Ironman 101: Panama City Beach Race Day

We’ve moved from Cincinnati, and visited Pittsburgh, New York City, upstate New York, Washington, DC, and Florida. Now we’re getting settled in Texas and it’s time to catch up.
First, the Ironman race recap:

Ironman swim start

Waiting at the start. About 3,000 people crossed this line in just over 15 minutes. When Spencer first considered doing a triathlon of this distance, most of the people that we talked to recommended doing a brand name Ironman because the race support staff/volunteers are so prepared and efficient. This was so true. Throughout the day, the race was incredibly organized. It was easier to send Spencer off know that there were plenty of aid stations/boats/medical personnel if needed.

Ironman Florida swim start

And they’re off! The waves were a little more choppy than expected. A few people struggled to make it over the surf. One lady in particular tried to start swimming several times, only to be thrown back on shore by the surf. Also, about two hours before the start time, it was announced that the water was too warm for wet suits. Besides helping to retain warmth, a wet suit is slightly buoyant – helping you to maintain good form and swim faster, so the announcement was quite the mental hurdle. Several people opted to still wear a wet suit and disqualify themselves from being listed as “official” Ironman finishers.

Ironman Panama City Swim

About half way through the swim. This was one of the few times in the day when I worried. Spencer’s tracker didn’t register him as having crossed the half-way point until about 45 minutes after I was expecting. We later found out that the live feed was just slow in updating, but watching the sea of arms and legs those 45 minutes was a little nerve wracking. Turns out that besides getting stung in the face by a jellyfish, kicked by other people, and having a slower time than he would have liked, Spencer was fine.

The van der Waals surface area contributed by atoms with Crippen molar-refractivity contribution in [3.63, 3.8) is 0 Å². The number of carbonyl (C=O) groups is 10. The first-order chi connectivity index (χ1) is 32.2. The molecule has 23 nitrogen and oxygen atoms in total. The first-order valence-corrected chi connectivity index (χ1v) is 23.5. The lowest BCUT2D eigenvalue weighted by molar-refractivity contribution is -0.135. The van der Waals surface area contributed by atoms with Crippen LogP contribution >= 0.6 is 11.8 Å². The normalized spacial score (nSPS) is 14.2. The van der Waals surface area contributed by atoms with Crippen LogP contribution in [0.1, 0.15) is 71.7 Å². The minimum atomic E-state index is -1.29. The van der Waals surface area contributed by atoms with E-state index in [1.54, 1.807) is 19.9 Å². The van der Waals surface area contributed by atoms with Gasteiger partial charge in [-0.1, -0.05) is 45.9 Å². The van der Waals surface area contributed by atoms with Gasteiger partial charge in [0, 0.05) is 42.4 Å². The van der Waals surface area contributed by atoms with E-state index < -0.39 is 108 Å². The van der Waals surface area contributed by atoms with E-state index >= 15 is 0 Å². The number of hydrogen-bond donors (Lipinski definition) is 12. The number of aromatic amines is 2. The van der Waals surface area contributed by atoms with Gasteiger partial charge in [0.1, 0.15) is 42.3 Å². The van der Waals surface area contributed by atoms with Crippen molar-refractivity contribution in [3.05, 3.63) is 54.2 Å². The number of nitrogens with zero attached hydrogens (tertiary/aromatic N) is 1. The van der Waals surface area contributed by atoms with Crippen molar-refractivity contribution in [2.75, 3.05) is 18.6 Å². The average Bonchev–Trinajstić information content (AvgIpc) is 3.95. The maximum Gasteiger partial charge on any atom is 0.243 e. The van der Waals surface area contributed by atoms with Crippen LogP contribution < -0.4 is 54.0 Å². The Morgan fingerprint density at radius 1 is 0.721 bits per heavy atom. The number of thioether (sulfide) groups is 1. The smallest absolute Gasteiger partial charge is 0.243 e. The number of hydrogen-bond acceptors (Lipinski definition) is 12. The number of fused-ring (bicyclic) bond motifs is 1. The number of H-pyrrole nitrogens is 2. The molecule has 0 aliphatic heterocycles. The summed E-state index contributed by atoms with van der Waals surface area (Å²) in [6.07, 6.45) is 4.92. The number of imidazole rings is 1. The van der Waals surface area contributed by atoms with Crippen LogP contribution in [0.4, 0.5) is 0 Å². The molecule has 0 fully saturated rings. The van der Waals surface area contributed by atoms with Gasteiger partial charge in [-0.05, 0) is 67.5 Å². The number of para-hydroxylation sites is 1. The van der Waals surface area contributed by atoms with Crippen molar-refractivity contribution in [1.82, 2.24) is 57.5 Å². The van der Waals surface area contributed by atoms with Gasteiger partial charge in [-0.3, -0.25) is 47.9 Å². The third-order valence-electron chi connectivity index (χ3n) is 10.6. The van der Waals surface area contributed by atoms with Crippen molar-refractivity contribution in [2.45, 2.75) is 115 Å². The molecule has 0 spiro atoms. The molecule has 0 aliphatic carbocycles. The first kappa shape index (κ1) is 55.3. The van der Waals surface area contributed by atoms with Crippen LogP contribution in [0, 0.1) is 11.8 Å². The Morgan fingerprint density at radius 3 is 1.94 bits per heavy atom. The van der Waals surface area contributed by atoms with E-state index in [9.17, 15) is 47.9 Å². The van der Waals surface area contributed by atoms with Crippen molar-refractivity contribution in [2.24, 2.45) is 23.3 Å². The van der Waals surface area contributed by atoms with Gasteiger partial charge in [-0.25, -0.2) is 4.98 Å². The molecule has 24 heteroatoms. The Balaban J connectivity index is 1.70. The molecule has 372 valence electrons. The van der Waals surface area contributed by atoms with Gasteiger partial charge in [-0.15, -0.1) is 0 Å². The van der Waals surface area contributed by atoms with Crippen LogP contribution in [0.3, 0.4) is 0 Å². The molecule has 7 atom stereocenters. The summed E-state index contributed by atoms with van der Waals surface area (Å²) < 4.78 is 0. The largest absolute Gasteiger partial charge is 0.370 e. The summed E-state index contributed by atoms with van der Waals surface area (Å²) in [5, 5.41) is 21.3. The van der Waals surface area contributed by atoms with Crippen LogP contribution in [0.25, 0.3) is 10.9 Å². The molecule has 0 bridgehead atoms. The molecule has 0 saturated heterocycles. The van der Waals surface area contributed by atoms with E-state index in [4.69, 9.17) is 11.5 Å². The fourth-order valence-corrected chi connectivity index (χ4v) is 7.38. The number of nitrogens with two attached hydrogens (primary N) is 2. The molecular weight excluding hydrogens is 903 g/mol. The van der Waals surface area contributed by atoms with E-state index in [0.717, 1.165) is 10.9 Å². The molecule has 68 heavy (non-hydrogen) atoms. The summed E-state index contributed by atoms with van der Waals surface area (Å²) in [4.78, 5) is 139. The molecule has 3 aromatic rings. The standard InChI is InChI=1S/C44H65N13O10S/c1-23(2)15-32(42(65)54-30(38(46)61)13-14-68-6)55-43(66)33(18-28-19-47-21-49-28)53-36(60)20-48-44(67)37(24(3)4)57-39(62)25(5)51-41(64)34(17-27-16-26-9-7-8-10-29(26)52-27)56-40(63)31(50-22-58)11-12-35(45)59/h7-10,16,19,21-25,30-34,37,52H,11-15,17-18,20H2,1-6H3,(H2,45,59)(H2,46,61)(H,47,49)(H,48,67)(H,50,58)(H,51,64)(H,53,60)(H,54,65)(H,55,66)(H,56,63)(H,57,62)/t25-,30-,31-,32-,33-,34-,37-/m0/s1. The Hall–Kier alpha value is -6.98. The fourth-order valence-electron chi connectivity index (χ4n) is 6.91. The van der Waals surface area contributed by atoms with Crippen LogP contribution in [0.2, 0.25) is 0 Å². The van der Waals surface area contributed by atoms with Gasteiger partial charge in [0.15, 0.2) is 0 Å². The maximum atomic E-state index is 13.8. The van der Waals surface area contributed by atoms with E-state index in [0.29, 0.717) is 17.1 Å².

photo cred: finisherpix

photo cred: finisherpix

ironman panama city bike

Onto the bike!

ironman panama city

About 40 miles into the bike. From my perspective, he was coming in much faster than he had trained for, and I was a little worried that he would burn out later. From his perspective, he was feeling great and was going to keep going at this speed until he stopped feeling good. Apparently that never happened, so he kept going the entire 5 hrs 25 min and finished about 35 minutes faster than planned.

unicity ironman

A last minute decision to use disposable bottles (and grab new ones from volunteers throughout the race) was one of the best choices of the day. Another major player during the bike portion of the race was the fact that the Ironman does not allow drafting on the bike. (If you enter the space 5 bike lengths behind another racer, you must close the remaining distance and pass within 20 seconds or face a drafting penalty) Spencer used the 20 seconds to push himself and slingshot past in preparation of pursuing the next rider. And he passed 900+ people on the bike portion of the race.